by Chris Dunlavy
JACKIE McNamara never wanted to be a football manager. “I’d seen too many managers, guys who’d done a lot in the game, shown a lack of respect by lads who’d achieved nothing,” said the former Celtic defender.
“I said to myself ‘No way. Not a chance’.”
After a nightmarish start to life at York City, the Scot might wish he’d stayed true to those sentiments.
Six games, six defeats, 21 goals conceded. Embarrassment heaped on ineptitude. The National League could soon be the home of a man who once played in a World Cup.
Yet McNamara has never shied from a challenge. At Hibernian, he broke his leg at 15 and was forced to hobble on crutches as friends collected YTS contracts. Released for being too small, he joined Dunfermline and showed Hibs the error of their ways.
Later, as an unfashionable face amid Celtic’s galaxy of superstars, he was dropped by everyone from Wim Jansen to Martin O’Neill. All regretted it.
Famously, O’Neill even pulled McNamara aside on the day he left Celtic Park. “Son,” he admitted. “I should have played you more.”
As a manager at Partick and Dundee United, McNamara developed countless young starlets, then had to do it all over again after they were sold from under him.
In 2011, he even climbed an actual mountain, beating the altitude sickness that floored his assistant, Simon Donnelly, to reach the summit of Ecuador’s 20,000 foot Cotopaxi Volcano.
“Jackie might be quieter than most and he might look like a choirboy, but he is one book who should not be judged by his cover,” said former Celtic team-mate Chris Sutton.
“He is intelligent, opinionated and determined – and he hated to lose.”
Those qualities were undoubtedly instilled in McNamara by dad Jackie, a legendary player for Hibs and Celtic.
One of the Clyde’s youngest-ever shipyard stewards, Jackie Sr was an avowed Communist who led the Scottish Players’ Union. Nicknamed ‘Trotsky’ by Kenny Dalglish, he publicly dismissed football as a “sick business” and his exit from Celtic Park is widely acknowledged to have come at the behest of conservative board members.
McNamara’s political views are less strident but his convictions – hard work, principles and standards – are not.
John Hartson was McNamara’s room-mate at Celtic and, like Sutton, says the right-back’s slight frame and meek demeanour masked a steely self-certainty.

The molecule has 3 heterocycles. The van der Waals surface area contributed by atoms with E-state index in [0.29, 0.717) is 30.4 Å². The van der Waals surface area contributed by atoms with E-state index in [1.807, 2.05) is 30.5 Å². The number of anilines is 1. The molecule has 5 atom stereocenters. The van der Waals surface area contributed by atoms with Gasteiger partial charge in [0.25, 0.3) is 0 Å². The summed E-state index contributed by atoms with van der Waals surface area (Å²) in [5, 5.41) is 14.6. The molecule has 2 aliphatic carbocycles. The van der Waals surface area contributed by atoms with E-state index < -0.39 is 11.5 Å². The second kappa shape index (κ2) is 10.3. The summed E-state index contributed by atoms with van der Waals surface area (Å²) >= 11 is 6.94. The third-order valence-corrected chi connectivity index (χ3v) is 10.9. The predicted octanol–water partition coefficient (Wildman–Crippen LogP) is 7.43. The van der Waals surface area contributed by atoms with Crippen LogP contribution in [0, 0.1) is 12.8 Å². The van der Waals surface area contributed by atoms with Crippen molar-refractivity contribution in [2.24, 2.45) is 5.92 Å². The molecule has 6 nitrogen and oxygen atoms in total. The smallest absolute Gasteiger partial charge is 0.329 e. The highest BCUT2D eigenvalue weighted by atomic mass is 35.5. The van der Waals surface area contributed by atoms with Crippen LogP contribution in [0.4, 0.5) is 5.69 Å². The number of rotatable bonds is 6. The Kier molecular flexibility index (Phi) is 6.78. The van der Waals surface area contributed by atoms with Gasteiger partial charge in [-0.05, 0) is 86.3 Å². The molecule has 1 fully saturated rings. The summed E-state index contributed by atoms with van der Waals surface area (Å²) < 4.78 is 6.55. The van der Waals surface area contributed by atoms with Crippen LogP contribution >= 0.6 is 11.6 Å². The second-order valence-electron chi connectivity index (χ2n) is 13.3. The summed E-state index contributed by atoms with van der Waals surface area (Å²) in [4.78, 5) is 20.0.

“That image he has hides the truth,” said the Welsh international. “I’ve seen him launch into players both on the park and off it.
“The ball rarely ran away from him, but if it did he was more than capable of putting someone up in the air, just as he wasn’t shy about bawling at someone in the changing room if he felt they deserved it.”
Sutton, who spent five years playing alongside McNamara, adds: “Jackie wasn’t afraid to speak his mind in a dressing room full of big characters, like Neil Lennon, Henrik Larsson, Paul Lambert, Stan Petrov and John Hartson.
“He wouldn’t back down if he felt any criticism coming his way was not constructive, and he was the same on the park. He was a fierce tackler but could also be as nasty as the worst of them when he had to be.”
McNamara played 358 times in his decade at Celtic, winning four league titles, three Scottish Cups and, in 1998, the SPFA Player of the Year award.
That same year, he crowned a 33-cap Scotland career with two appearances in the World Cup. Typically, he had to fight his way into the side having been dropped for the tournament opener against Brazil.
McNamara’s career ended as it had begun, with a broken leg. He retired in 2011, having seen out his final years at Wolves, Falkirk and Partick.
Yet, while his stance on management would soften, his standards suffered no such fate. On his first day as Partick manager in 2011, the players were met by a sign promising fines for everything from urinating in the showers to taking calls after 1.30pm on a Saturday.
It worked too. Partick had reached a cup final and lay second in the First Division when McNamara left for Dundee United in 2013. The top-flight Terrors finished fourth and fifth, and lost in two more cup finals.
Along the way, he developed the talents Johnny Russell (now at Derby), Andy Robertson (Hull) and Ryan Gauld (Sporting Lisbon), then rebuilt when they were sold on.
“His knowledge of the game was tremendous,” said Robertson, who joined the Tigers for £2.85m. “And his style of play helped us all. He didn’t like to lump it up the park and play off second balls. He liked us to get the ball down and pass.”
McNamara’s time at Tannadice ended on a sour note, with his sacking in September amid revelations that he’d received a cut of player transfers. Now he is re-booting south of the border.
“Jackie’s had a rough time, but he’s a strong character,” said Sutton. “He was always going to go into coaching and, for all the setbacks, I’m convinced he’ll be a success.”